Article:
Amidst the lessons in nationalism were the makings of a successful, "Cohanesque" style of entertainment. Journalists took to adjectivizing Cohan's name to describe the musicals for which he was not only book writer, composer, and lyricist, but also typically director and co-producer (with Sam Harris) and frequently star. The plot of Little Johnny Jones, though light, was coherent. The scenery and costumes were handsome – one Boston review reported "eleven distinct changes of wardrobe" for the chorus. And an ambitious "transformation" scene at the end of Act II impressed audiences while conveying the excitement of a key moment in the plot. Disgraced by the accusations of throwing the English Derby, Jones chooses to stay ashore as the steamship leaves for the United States. The detective Wilson is to signal Jones when his innocence is proven. "Give My Regards to Broadway," Jones and the chorus sing. The ship sets out, a bell rings, the stage darkens… and then, a skyrocket is launched from the steamship as the sign that Jones's name has been cleared of wrongdoing. Jones sings a final, elated chorus before the curtain falls.
The music of Little Johnny Jones, though not particularly innovative, was pleasant and catchy, with Tin Pan Alley forms and generous doses of ragtime syncopation. "As a composer, I could never find use for over four or five notes in my musical numbers," Cohan wrote in a letter to a friend, and he claimed he "never got any further than…four F-sharp chords." But while his music does have a straightforward simplicity to it, Cohan undersells his musical know-how. Musically and lyrically as well as dramatically, he was a craftsman. And his delivery of his songs as singer-dancer-actor, in his distinctive manner of speak-singing, helped put them over. The patriotic style he used in "Yankee Doodle Boy" was the most striking, but the philosophical "Life's a Funny Proposition After All" and "Give My Regards to Broadway," which could be either warmly wistful or jauntily energetic depending on the performance, also became favorites.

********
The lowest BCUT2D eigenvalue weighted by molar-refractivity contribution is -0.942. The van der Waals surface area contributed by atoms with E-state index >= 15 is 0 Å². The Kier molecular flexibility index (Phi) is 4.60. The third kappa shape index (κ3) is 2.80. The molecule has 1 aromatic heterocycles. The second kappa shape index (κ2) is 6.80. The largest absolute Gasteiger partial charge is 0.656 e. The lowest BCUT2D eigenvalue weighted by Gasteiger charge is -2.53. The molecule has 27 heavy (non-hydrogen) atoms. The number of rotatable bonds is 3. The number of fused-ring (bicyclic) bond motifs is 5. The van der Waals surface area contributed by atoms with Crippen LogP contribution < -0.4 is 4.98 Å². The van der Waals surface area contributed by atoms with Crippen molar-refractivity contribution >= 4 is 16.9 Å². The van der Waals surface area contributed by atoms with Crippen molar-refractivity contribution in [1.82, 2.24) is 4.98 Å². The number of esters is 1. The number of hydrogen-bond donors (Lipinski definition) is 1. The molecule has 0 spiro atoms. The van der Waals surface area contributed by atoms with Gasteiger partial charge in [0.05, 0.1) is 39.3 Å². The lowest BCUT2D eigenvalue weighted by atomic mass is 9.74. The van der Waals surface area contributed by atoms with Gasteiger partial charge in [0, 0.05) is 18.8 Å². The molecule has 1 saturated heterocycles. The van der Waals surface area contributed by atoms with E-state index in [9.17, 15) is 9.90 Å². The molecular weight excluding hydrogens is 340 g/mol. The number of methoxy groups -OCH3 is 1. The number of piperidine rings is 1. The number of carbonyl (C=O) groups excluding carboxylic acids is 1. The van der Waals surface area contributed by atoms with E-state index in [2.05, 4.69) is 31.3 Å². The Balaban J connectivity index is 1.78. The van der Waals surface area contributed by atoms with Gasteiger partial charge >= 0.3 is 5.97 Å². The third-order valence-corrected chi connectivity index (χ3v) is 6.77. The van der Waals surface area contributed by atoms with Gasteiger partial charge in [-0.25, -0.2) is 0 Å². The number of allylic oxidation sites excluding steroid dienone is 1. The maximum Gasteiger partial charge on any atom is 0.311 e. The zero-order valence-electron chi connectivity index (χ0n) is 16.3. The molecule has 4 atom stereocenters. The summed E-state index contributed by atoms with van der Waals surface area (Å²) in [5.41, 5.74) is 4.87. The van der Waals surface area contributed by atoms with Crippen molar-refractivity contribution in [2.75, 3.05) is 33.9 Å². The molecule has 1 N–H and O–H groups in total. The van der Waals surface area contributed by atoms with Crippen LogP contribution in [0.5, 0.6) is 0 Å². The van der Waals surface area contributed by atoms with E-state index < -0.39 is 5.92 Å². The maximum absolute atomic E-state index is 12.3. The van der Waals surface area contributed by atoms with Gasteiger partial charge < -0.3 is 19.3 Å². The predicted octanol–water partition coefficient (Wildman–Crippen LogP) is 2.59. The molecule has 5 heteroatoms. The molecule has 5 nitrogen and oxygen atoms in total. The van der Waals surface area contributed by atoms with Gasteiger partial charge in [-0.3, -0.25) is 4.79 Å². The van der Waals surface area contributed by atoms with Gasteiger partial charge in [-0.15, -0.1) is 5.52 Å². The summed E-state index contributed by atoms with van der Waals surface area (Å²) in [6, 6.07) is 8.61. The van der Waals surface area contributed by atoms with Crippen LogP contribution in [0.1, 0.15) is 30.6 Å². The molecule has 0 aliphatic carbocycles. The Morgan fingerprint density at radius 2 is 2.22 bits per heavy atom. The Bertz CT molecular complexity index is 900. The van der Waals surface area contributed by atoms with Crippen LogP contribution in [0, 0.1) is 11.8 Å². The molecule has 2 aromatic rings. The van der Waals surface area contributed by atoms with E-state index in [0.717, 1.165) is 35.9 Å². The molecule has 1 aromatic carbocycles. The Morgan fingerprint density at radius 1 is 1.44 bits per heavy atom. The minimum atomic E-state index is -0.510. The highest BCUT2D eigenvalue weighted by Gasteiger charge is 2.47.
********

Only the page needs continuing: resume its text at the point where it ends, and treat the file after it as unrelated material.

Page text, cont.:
Although the first Broadway run of Little Johnny Jones was relatively brief (52 performances), Cohan responded by taking the show on the road and then returning to New York in 1905 and 1907, for a combined total of over 200 New York performances. Cohan wrote in his autobiography, "It was the one and only Broadway 'comeback' I have ever known or heard of." Reviews were mixed. A few raved, and a few ranted. (Life described the 1907 production as "the apotheosis of stage vulgarity.") Most, though, conceded finding it enjoyable as entertainment if not up to the standards of serious drama. Most important to Cohan, it received the endorsement of the box office and made him a Broadway figure of note.
The songs from Little Johnny Jones have stood the test of time much better than the show. A silent film adaptation was released in 1923 and a Vitaphone "talkie" in 1930; neither is commercially available today. A Goodspeed Opera House revival opened on Broadway in 1982 but was panned and closed after one performance. An excellent recording by Rick Benjamin and the Paragon Ragtime Orchestra is a good way to experience a broad swath of Cohan's music, however. And Yankee Doodle Dandy (1942) is a fun, if not particularly accurate, biopic of Cohan's life, with James Cagney doing his rendition of Cohan performing "Yankee Doodle Boy" from Little Johnny Jones.
Now, as for the early twentieth-century audiences and critics, Cohan's proud and exuberant "flag waving" provokes strong reactions. Some may find it endearing, others embarrassing. His conception of American identity may seem wholesome, outmoded, or even objectionable. As we pack up the flags and sparklers from the Fourth of July, the debates over what – and whom – we celebrate rage on.
A note on the text from Doug:
The text below was transcribed by Ann Fraistat and encoded for eReading by me. It is based on a copy at the Museum of the City of New York which did not include any of the lyrics. However, many of the songs can be found in NYPL's Digital Gallery.